My little sister tells me this anecdote: When she was very young, someone asked her whether or not she worshipped God. Having picked up that—colloquially— “worship” is inappropriate, i.e. Betty ‘worships’ New Kids on the Block etc, she told this questioner that, ‘I love God, but I don’t worship him.’
It was a funny anecdote when she told it to us a few years ago, because in our culture worship is typically the only acceptable way for man to relate to God. My sister’s anecdote works on that level: An innocent child raised in a lukewarm religious environment hears all of the prohibitions on worshipping things, and thus applies that prohibition to the one place where it’s acceptable.
The anecdote was funny then, but as I look back on it, it seems absolutely prescient.
Being that there is no empirical evidence to support divine authorship of any of our religious texts*, how should we humans position ourselves in relation to a possible God? Religion as a whole has not provided anything but flowery diversions to support its claims about the nature of God, so, the impetus for proof being on the claimant, we can feel comfortable about telling Religion to come back and talk to us when you’ve got something a little more substantial.
But God is a different thing than religion. Why is worship our natural response to God? Maybe that’s not what he wants. He made us with these questioning and capable intellects. Maybe he wants something else. Maybe he doesn’t want anything. He certainly hasn’t made any unambiguous requests. I’ve heard many skeptics say something like, ‘If there’s ever evidence, I’ll be the biggest churchgoer there is.’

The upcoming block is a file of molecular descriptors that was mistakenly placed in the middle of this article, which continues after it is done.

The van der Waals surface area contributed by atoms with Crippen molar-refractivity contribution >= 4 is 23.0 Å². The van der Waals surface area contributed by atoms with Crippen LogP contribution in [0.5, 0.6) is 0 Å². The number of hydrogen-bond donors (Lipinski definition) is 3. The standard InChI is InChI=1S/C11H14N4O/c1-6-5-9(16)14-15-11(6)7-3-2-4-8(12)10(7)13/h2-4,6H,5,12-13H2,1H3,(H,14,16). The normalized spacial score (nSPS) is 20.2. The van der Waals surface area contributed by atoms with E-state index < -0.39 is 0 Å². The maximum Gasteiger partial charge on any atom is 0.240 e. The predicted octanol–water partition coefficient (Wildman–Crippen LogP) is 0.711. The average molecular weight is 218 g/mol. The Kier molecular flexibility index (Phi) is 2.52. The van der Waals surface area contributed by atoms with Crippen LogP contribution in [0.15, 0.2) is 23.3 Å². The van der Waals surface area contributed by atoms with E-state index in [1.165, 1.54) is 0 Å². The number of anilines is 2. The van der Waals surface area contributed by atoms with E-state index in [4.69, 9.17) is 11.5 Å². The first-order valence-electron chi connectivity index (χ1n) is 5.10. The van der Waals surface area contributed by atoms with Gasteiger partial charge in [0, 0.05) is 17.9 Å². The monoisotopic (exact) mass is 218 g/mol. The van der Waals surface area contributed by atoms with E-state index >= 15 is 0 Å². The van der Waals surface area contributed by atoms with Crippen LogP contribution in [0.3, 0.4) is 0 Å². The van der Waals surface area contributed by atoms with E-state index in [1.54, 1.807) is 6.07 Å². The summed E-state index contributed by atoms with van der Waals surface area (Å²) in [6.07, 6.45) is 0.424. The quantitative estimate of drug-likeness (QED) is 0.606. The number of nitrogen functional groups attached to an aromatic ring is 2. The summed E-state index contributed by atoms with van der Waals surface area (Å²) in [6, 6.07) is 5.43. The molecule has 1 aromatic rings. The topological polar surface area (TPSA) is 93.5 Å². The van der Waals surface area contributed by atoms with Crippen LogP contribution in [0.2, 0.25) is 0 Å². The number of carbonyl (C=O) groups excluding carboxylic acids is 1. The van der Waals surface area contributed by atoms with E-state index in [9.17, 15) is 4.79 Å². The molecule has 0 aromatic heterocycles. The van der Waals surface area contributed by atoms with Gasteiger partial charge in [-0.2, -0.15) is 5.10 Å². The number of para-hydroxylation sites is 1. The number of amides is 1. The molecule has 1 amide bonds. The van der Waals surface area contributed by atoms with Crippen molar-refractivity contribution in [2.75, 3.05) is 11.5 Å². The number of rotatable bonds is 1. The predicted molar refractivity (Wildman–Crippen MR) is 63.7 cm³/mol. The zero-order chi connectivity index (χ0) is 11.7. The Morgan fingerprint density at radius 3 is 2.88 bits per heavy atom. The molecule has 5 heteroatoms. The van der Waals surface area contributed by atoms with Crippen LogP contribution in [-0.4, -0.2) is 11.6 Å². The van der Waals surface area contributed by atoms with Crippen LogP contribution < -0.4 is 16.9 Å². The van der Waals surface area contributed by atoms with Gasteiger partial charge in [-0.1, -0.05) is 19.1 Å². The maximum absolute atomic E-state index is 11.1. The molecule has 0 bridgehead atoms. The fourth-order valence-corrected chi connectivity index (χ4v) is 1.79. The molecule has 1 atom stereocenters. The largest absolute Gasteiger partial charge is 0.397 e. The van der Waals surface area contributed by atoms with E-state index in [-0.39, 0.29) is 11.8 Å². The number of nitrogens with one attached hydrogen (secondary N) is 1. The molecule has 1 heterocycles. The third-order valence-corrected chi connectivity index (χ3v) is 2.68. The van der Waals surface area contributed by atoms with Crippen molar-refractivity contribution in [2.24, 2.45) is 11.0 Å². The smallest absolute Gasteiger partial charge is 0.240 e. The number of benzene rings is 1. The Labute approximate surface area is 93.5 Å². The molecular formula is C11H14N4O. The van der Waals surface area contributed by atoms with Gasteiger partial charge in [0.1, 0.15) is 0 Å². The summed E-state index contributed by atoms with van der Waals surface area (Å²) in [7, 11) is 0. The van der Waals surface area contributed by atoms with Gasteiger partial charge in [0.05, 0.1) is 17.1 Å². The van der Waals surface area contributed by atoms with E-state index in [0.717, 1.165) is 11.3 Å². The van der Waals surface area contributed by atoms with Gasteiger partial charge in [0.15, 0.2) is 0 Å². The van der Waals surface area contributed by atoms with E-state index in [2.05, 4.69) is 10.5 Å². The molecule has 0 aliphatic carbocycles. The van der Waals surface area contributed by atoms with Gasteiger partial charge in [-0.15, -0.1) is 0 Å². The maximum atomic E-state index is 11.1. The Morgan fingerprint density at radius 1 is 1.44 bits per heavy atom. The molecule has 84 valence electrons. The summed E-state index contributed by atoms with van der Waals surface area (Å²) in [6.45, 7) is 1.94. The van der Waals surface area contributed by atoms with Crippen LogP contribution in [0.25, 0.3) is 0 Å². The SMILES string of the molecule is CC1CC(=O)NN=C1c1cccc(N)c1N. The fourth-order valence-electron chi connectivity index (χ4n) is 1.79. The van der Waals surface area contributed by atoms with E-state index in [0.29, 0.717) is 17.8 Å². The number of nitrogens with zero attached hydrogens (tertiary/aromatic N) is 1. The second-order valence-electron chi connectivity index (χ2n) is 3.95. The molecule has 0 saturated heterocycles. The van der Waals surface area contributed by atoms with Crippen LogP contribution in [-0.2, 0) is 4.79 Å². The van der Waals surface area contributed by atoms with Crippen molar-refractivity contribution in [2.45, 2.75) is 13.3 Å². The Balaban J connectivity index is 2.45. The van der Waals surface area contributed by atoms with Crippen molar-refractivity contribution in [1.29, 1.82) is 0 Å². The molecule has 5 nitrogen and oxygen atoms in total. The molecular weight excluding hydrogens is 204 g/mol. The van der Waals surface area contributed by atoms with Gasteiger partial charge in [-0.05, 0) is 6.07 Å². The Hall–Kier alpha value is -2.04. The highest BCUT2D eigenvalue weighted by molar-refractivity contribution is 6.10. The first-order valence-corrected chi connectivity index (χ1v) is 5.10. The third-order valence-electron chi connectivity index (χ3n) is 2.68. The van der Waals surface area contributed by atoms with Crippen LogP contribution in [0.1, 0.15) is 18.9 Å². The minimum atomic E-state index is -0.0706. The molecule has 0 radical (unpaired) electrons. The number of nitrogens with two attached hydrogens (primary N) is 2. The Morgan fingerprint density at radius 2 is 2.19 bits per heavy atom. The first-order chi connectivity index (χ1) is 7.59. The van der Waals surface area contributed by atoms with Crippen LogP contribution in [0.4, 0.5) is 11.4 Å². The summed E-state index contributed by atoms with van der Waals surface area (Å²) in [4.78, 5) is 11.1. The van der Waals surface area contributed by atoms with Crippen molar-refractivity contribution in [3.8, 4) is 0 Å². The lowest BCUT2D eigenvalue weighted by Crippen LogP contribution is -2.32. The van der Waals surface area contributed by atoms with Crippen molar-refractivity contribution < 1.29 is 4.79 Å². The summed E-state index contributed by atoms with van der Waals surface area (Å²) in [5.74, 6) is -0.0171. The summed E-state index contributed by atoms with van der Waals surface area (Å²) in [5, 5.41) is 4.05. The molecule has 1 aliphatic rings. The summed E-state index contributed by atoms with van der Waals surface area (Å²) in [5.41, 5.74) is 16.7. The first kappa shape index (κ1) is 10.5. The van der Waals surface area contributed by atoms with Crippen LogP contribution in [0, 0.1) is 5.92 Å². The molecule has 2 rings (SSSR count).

But why would discovery of the existence of God lead you to worship? We’re still thinking within the boundaries established by revealed religion, which is dubious at best. Worship and submission are useful to bind communities together, and to bolster the leadership of the community that employs it. God, being a greater intelligence and beyond our current grasp, is probably not threatened by our independence, and—from the apparent lack of intervention in this world—may not even be interested in binding our communities. If God exists, he’s established a universe that works by its own materialistic laws, without his direct aid. This is a wonderful accomplishment, and is the hallmark of someone somewhat aloof from the situation. I had a manager once that told me his work principle was to do his job so effectively ** that he would become redundant. This also appears to be God’s work principle, and he has succeeded at it smashingly.
So, in respect for this skilled craftsman who prefers his privacy, I am going to honor his possible invention in this fashion: I won’t kneel and contemplate intentionally obfuscating mysteries, or tithe to a church (although I’ll tip generously at restaurants), or preach the questionable virtue of blind faith to my children. Instead, I will attempt to live this life with all of my attention. I will be contemplative. I will be considerate of my fellow creatures. I will examine evidence, and not shut off my mind to contrary information. I will also prefer ambiguity to falsehood. A prayerful*** and awake life is the only fitting tribute I can imagine to a creator so skilled as to leave no trace of himself in his creation.
If I can leave this world having made it only a modicum better, having left the landscape of my relationships relatively undefiled, I will have been successful in emulating the model left by the one that [may have] pushed over the first domino.
If there was an intelligent first cause, it covered its tracks. The best way to give this cause due props may be to pass over consideration of it altogether, and to live as fully in this world as we can; as if it were the only and best one we could ever hope for.
Joe Henry performs 'God Only Knows', from his CD Civilians
*Science of course (as a verb), is the only method by which we can make any good-faith claims at all about the nature of things.
**Our job was to troubleshoot the system to make production more seamless.
*** “Absolute unmixed attention is prayer.”-Simon Weil